Considering that China’s decades-long emergence on the world economic scene has played out faster than the development process that took place in western countries, it’s perhaps not much of a surprise that mainland Internet companies have emerged more rapidly than their Western counterparts.
It took both Facebook (2004 – 2009) and Twitter (2006 – 2011) six years to cross the 300 million user mark, yet Tencent’s WeChat messaging app, known as Weixin in China, amassed the same amount in less than two years.
Mobile Monetization Conundrum
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Tencent, China’s largest Internet company, combined free texting (inspired by Kik Messenger), walkie-talkie (first seen on Hong Kong’s Talkbox) and location features to come up with China’s hottest mobile messaging app. As companies on either side of the Pacific Ocean are concerned about revenue declines in the shift to mobile, Tencent’s impressive growth is a point of hope. However, WeChat still faces the same mobile monetization dilemma as its competitors..
The WeChat team has said that it is in no rush to monetize the offering: “People read too much into our revenue moves. We’re expecting a more mature WeChat, and user experience always comes first in that regard, even though monetization has been taken into account.”
I read that statement as saying: “We’re building an attractive platform to grow users and a robust infrastructure to accommodate revenue opportunities for the future.”
Even as WeChat has nurtured an extremely extensible and versatile mobile messaging platform, plugins bring additional features that define the service in their own ways.
For instance, the powerful combination of its ‘public platform’ – a feature currently being tested by rival Sina Weibo – and official accounts turns WeChat into a superb marketing channel to reach out and target customers. The app’s location-powered ‘find-people-nearby’ and ‘shake-to-find-friends’ features further enable WeChat to become something else – a connections service for strangers that is particularly popular with youngsters. Its social network-like ‘moments’ feature, which lets users post photos and updates to a wall, helps WeChat build a Path-like private social networking site atop its messaging system.
The list goes on and on, yet, WeChat has managed to keep the simplicity of a messaging service at the forefront. Allen Zhang, the hermit-like mastermind behind WeChat recently said in an interview with BusinessValue that, to him, WeChat is primarily “a messaging system…people and messages circulated within the system”.
To put it simply, messaging is the core feature of WeChat while all the other functions are implemented through plugins. That’s one of the reasons WeChat can remain so simple – and yet offer such diversity – even in the face of increasing adoption.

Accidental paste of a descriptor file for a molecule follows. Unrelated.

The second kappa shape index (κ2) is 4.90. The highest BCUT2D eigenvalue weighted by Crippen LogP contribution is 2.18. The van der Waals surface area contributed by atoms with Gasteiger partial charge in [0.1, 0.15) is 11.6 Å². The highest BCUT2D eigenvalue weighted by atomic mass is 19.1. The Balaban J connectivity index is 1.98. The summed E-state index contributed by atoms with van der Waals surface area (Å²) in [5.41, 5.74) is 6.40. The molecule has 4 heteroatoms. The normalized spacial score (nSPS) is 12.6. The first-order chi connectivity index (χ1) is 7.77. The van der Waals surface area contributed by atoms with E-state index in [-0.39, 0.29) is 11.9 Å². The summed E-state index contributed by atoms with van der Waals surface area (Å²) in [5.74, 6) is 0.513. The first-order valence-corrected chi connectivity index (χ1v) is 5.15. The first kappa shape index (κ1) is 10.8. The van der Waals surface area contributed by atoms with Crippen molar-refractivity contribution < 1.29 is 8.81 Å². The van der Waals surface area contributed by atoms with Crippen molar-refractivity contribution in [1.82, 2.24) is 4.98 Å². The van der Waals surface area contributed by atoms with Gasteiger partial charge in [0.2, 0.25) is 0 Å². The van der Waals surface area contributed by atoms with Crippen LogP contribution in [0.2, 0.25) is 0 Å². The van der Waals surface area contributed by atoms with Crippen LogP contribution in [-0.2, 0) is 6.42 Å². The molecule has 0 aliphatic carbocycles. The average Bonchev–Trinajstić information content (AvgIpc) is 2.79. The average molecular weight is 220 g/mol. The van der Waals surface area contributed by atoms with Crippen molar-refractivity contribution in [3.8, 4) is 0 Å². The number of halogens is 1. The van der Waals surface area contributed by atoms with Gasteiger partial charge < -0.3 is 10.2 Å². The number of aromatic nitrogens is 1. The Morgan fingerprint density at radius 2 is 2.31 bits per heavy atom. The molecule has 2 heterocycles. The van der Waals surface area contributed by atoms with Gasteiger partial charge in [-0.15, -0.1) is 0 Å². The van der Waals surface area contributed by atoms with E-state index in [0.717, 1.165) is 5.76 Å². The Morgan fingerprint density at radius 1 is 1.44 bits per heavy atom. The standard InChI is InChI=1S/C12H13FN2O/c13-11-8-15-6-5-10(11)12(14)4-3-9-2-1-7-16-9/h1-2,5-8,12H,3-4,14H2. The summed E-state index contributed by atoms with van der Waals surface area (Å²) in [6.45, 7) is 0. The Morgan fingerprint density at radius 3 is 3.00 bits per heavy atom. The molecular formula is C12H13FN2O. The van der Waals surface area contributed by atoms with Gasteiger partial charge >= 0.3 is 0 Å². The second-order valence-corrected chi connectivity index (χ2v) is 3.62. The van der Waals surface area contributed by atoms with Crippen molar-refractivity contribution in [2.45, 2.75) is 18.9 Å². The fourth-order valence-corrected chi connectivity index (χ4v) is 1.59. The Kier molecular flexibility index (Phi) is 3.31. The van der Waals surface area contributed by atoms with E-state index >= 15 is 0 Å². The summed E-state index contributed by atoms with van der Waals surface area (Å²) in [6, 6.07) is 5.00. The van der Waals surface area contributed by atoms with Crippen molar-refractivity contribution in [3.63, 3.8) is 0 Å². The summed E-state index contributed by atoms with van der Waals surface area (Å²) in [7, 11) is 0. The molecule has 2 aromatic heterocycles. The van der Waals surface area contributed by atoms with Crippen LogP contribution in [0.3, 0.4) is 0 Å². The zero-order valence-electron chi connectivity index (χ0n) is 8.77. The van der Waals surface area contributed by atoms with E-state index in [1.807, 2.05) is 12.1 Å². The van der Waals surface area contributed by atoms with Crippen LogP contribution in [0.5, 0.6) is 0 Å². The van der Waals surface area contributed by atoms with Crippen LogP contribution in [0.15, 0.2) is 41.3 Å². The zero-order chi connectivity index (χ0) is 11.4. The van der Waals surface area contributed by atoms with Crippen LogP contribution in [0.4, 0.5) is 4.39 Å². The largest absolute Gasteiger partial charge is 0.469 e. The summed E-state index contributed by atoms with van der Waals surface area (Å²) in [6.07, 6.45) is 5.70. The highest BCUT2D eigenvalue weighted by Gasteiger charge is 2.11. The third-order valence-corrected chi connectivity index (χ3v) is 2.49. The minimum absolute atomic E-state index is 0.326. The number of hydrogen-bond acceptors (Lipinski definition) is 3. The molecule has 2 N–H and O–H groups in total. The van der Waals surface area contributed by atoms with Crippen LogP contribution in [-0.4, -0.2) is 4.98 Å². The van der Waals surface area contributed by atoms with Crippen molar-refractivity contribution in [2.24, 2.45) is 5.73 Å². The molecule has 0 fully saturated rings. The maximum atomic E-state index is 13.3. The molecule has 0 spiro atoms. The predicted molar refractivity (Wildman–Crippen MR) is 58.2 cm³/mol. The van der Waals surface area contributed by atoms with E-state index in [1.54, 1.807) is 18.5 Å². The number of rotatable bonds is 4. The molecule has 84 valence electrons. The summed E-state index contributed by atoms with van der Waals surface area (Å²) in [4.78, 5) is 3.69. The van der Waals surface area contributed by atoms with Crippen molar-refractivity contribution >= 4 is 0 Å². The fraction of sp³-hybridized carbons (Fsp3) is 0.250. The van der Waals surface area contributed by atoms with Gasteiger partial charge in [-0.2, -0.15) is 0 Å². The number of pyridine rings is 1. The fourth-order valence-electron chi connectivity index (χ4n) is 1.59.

The WeChat App Ecosystem
In addition to Tencent’s own plugins, the service’s open API and resulting third-party plugins keep the WeChat app ecosystem lively. Here are some examples:
Wuhan University Assistant – Integrating a student’s identity with Wuhan University allows them to look up information via the app, such as their GPA, syllabus, facilities location, lost and found items, and more.
LegalSiri – A subscription-based $1.61 per month (RMB 10) one-on-one legal consultant. The company had been developing an iOS app last year but, after internal deliberation, they decided to give WeChat a try and give up on a dedicated iOS app. The app made RMB $32,000 (RMB 200,000) in revenue during its first month.
110Chi.com/Waimai.net – This plug-in allows WeChat users to order a meal by providing their location or the desired restaurant’s name.
As the examples show – and there are countless more – WeChat is taking a leaf from the Apple playbook which saw the App Store emerge as the largest app empire on the planet. WeChat is similarly well-positioned to enable a full-fledged app ecosystem based on its offering.
Pony Ma: We‘re about to make money from WeChat
Tencent founder and CEO Pony Ma recently hinted that the company is gearing up its monetization efforts
Speaking earlier this month during the annual session of China’s National People’s Congress, Ma revealed that WeChat is on the verge of launching a mobile social game feature and micropayment options to bring further revenue streams to the platform. This is the first time that the Tencent head has spoken so openly about WeChat’s money-making potential.
Korean rival KaKaoTalk has already shown how to build a gaming service from a messaging platform, and Tencent paid $64 million (RMB 400+ million) for a 13.84% share of KakaoTalk last year. Since then, KakaoTalk Game has soared in popularity, producing several top-grossing games on Android. As such, Tencent is keen to import that idea and experience to its own advantage with WeChat.
The foundation for mobile revenue is still a fragile one. WeChat is exploring how to implement a viable monetization effort without driving away users with a compromised user experience, but these are the growing pains that all mobile offerings have to undergo.
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